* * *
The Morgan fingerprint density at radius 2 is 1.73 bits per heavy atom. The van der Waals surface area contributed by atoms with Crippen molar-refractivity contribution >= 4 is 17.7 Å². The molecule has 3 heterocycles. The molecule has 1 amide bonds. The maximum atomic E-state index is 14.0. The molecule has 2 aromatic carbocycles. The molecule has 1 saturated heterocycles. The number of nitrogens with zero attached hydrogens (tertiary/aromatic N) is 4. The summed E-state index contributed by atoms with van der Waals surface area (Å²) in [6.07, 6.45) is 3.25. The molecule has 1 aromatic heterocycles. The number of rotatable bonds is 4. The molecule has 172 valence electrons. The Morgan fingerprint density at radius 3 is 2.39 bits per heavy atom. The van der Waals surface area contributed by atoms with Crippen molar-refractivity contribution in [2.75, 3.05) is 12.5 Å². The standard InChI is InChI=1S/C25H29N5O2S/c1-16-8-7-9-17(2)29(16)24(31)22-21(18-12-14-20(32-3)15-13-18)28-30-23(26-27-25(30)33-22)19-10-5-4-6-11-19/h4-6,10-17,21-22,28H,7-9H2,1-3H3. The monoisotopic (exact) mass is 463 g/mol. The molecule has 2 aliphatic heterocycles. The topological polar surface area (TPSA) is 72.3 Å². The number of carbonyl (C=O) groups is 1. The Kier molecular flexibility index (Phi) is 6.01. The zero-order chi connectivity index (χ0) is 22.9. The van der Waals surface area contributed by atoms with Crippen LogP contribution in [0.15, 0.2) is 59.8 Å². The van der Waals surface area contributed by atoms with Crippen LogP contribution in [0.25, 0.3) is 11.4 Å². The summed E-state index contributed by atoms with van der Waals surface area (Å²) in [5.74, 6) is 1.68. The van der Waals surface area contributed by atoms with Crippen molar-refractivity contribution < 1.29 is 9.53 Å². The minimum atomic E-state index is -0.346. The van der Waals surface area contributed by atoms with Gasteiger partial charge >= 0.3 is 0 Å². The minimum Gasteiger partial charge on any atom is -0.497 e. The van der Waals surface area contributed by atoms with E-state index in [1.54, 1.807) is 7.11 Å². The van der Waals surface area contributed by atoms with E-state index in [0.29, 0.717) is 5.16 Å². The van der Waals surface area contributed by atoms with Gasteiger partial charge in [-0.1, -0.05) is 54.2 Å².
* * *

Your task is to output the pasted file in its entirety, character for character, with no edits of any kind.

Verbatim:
The Morgan fingerprint density at radius 2 is 1.73 bits per heavy atom. The van der Waals surface area contributed by atoms with Crippen molar-refractivity contribution >= 4 is 17.7 Å². The molecule has 3 heterocycles. The molecule has 1 amide bonds. The maximum atomic E-state index is 14.0. The molecule has 2 aromatic carbocycles. The molecule has 1 saturated heterocycles. The number of nitrogens with zero attached hydrogens (tertiary/aromatic N) is 4. The summed E-state index contributed by atoms with van der Waals surface area (Å²) in [6.07, 6.45) is 3.25. The molecule has 1 aromatic heterocycles. The number of rotatable bonds is 4. The molecule has 172 valence electrons. The Morgan fingerprint density at radius 3 is 2.39 bits per heavy atom. The van der Waals surface area contributed by atoms with Crippen molar-refractivity contribution in [2.75, 3.05) is 12.5 Å². The standard InChI is InChI=1S/C25H29N5O2S/c1-16-8-7-9-17(2)29(16)24(31)22-21(18-12-14-20(32-3)15-13-18)28-30-23(26-27-25(30)33-22)19-10-5-4-6-11-19/h4-6,10-17,21-22,28H,7-9H2,1-3H3. The monoisotopic (exact) mass is 463 g/mol. The molecule has 2 aliphatic heterocycles. The topological polar surface area (TPSA) is 72.3 Å². The number of carbonyl (C=O) groups is 1. The Kier molecular flexibility index (Phi) is 6.01. The zero-order chi connectivity index (χ0) is 22.9. The van der Waals surface area contributed by atoms with Crippen LogP contribution in [0.15, 0.2) is 59.8 Å². The van der Waals surface area contributed by atoms with Crippen LogP contribution in [0.25, 0.3) is 11.4 Å². The summed E-state index contributed by atoms with van der Waals surface area (Å²) in [5.74, 6) is 1.68. The van der Waals surface area contributed by atoms with Crippen molar-refractivity contribution < 1.29 is 9.53 Å². The minimum atomic E-state index is -0.346. The van der Waals surface area contributed by atoms with Gasteiger partial charge >= 0.3 is 0 Å². The minimum Gasteiger partial charge on any atom is -0.497 e. The van der Waals surface area contributed by atoms with E-state index in [1.54, 1.807) is 7.11 Å². The van der Waals surface area contributed by atoms with E-state index in [0.29, 0.717) is 5.16 Å². The van der Waals surface area contributed by atoms with Gasteiger partial charge in [-0.1, -0.05) is 54.2 Å².